Of course, before sharing to a community, consider interacting with some of its members. Introduce yourself, comment on their posts, and make a good impression. If you start indiscriminately sharing your own blog content to a number of communities, you could get banned.

The age-old rule applies of taking an interest in others before you can expect them to take an interest in you.

But if you are willing to spend a few minutes a day engaging with a half-dozen communities, you can easily leverage these groups to drive hundreds of visitors to your next blog post.

Brent Jones Online
Brent Jones


Author Bio:

Brent Jones is a freelancer, blogger and internet marketer. He lives in Fort Erie, Canada with his beautiful wife and two dogs. You can connect with him on Google+ and Twitter.


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  1. Vera Collins says:    •   5 years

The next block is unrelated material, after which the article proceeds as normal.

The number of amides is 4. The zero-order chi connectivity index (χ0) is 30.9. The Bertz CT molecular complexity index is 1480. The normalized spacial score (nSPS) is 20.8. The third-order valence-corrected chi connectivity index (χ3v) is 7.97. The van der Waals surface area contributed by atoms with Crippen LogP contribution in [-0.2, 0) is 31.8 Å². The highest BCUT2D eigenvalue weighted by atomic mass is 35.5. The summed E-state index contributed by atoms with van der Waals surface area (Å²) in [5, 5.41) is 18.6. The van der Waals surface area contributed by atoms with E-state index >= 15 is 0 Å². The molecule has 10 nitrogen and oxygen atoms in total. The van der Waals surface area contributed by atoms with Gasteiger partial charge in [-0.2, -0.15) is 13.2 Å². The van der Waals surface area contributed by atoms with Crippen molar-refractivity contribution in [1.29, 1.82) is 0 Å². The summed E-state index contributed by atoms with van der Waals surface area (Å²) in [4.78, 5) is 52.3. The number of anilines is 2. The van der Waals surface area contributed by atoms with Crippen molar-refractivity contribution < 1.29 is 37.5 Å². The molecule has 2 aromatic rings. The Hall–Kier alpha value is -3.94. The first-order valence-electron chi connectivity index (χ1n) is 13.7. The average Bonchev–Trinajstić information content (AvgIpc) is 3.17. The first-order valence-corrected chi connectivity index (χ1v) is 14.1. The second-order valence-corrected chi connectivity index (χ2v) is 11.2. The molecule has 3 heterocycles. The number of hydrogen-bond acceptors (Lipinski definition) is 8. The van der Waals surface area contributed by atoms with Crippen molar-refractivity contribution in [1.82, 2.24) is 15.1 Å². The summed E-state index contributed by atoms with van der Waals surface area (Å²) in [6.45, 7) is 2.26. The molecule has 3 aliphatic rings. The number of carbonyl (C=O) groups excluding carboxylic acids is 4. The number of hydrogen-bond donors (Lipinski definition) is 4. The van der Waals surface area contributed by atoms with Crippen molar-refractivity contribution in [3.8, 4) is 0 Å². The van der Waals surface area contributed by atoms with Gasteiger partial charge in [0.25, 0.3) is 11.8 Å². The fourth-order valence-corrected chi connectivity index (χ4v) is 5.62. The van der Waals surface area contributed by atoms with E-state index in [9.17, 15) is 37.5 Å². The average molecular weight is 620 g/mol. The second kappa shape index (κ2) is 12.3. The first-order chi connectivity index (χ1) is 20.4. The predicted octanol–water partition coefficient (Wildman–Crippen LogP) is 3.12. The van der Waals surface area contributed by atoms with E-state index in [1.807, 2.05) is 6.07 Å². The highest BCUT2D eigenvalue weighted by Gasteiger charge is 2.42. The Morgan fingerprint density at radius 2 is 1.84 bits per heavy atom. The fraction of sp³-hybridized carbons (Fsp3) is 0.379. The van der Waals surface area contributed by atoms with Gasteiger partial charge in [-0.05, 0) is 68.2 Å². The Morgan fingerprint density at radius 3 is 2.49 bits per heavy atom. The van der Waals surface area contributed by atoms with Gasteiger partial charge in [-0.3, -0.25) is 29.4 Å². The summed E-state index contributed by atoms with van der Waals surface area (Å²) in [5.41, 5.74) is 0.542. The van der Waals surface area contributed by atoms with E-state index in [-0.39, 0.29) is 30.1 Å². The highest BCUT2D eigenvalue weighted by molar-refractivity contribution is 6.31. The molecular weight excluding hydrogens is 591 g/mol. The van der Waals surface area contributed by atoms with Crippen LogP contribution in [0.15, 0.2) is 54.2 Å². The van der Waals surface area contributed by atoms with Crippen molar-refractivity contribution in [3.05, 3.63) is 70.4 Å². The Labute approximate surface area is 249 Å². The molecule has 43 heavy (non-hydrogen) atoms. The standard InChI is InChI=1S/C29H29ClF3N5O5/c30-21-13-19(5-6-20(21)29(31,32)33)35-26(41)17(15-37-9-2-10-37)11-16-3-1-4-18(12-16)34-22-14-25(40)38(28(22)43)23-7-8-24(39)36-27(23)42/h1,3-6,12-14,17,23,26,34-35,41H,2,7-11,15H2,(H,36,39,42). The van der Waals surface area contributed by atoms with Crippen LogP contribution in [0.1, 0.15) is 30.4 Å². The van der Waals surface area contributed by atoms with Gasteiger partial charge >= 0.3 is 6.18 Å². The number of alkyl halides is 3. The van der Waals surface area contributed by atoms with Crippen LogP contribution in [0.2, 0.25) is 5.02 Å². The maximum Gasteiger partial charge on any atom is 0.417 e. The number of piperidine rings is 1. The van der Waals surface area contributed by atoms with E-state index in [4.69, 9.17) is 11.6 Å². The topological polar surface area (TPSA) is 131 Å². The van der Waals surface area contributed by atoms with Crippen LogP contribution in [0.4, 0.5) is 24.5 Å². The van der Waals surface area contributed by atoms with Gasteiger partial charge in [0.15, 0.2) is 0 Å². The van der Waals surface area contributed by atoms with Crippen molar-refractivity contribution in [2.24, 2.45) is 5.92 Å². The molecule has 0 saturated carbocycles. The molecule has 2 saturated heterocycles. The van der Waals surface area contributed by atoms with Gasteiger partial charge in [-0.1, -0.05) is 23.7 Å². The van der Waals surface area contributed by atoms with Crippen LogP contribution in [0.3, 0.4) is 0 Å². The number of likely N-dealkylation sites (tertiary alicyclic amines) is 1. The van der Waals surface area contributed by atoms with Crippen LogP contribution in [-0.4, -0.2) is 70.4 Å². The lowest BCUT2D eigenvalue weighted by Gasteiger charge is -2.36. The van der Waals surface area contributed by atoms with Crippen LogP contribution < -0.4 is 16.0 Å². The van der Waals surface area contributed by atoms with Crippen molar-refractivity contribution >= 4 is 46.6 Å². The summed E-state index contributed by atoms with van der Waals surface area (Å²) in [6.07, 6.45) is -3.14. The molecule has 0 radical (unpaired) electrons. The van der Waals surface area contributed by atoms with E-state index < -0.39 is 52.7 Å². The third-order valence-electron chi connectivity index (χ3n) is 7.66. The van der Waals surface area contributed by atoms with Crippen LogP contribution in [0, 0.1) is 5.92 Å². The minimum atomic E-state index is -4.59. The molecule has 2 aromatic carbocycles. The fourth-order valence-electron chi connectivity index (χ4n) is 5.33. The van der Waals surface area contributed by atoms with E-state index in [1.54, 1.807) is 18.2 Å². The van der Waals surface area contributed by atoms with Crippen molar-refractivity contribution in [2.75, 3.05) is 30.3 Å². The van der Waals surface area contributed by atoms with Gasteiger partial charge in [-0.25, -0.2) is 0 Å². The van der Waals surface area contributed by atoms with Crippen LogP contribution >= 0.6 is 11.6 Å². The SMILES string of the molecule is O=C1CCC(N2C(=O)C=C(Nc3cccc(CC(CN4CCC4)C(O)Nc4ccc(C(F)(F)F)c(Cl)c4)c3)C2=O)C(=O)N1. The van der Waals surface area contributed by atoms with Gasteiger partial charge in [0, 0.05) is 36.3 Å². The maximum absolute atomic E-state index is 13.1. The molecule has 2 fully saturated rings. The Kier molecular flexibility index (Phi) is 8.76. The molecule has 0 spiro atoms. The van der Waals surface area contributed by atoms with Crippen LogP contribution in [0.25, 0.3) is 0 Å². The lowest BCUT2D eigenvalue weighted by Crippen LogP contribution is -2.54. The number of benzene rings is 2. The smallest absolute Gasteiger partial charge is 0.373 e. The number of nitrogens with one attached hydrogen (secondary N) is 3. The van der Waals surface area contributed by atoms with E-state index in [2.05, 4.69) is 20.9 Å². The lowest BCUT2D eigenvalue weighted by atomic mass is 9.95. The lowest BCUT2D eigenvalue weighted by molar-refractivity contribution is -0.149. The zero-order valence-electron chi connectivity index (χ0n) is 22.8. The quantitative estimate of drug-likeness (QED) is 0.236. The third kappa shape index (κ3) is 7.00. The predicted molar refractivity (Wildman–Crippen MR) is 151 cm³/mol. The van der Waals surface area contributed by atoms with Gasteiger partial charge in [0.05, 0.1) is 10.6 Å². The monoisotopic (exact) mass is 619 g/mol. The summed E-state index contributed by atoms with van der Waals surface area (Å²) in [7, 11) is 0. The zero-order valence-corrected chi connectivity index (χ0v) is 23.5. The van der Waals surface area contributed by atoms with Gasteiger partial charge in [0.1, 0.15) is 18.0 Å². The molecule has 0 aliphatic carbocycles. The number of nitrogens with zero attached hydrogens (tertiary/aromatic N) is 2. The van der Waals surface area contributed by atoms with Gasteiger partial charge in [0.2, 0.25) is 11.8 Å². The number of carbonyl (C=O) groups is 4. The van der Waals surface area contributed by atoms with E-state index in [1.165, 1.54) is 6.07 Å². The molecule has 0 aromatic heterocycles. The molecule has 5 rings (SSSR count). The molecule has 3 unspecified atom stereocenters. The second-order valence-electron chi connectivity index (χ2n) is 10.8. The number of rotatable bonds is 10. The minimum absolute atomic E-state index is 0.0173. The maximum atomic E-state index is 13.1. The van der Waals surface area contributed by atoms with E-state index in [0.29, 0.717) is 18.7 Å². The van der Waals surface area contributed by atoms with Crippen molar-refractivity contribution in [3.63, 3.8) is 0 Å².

Awesome info. Thanks for posting. I learned a few things I did not know.

    1. Brent Jones says:    •   5 years

      Really glad to hear it!

  2. jessica says:    •   5 years

    wow, I had no idea I had to customize my circles. So glad I read this article! that is exactly how I’ve been adding people, is “following”. So, I just changed that in my settings. You are awesome Matt! Thank you so much for sharing all of your knowledge & wisdom!

    1. Matthew Loomis says:    •   5 years Author

      Good to know this was helpful, Jessica. Brent’s case study is interesting, for sure.

    2. Brent Jones says:    •   5 years

      Glad this post was useful to you, Jessica.